Like so many other things, people have individual differences in how they respond to different treatments. Some people respond best to psychotherapy, others to medications, and still others to both.
Cognitive behavioral therapy focuses on ways of thinking and reacting to triggers for the PTSD symptoms and can help the individual to control these symptoms. I am going to copy three types that can be used from the NIMH site:
- “exposure therapy — uses mental imagery, writing, or visiting the scene of a trauma to help survivors face and gain control of overwhelming fear and distress
- cognitive restructuring — encourages survivors to talk about upsetting (often incorrect) thoughts about the trauma, question those thoughts, and replace them with more balanced and correct ones.
- stress inoculation training — teaches anxiety reduction techniques and coping skills to reduce PTSD symptoms, and helps correct inaccurate thoughts related to the trauma.”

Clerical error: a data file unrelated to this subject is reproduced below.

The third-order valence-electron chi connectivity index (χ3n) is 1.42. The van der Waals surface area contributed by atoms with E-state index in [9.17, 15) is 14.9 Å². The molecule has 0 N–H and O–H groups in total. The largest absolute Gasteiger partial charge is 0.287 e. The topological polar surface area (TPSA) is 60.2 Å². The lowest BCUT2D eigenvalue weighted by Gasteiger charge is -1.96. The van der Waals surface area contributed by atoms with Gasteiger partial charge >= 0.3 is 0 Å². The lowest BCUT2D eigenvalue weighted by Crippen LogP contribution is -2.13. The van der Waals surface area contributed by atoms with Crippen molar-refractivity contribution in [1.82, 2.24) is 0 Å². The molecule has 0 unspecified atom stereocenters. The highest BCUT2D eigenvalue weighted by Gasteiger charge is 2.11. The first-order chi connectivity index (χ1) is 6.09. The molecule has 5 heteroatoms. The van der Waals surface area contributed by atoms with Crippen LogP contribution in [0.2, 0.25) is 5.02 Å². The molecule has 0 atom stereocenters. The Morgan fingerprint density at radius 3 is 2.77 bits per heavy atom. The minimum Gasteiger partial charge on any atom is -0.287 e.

There are also a few medications that can be used to treat PTSD. Prazosin (chemical structure is the image above) is a somewhat common treatment that blocks the alpha receptor subtype for norepinephrine. We know that norepinephrine can activate the sympathetic nervous system (fight or flight response) and so the alpha receptors, which are activated by norepinephrine, promote amygdalar activity and the fear response. Prazosin, basically, can block this. A newer one of the medications that can be used is Propranolol or beta blockers which can be given soon after a traumatic event to hopefully prevent PTSD. Beta blockers, which block the beta receptor type for norepinephrine, are showing some success at preventing or reducing PTSD. Please note that these explanations are very simplified, but they can give you the general idea.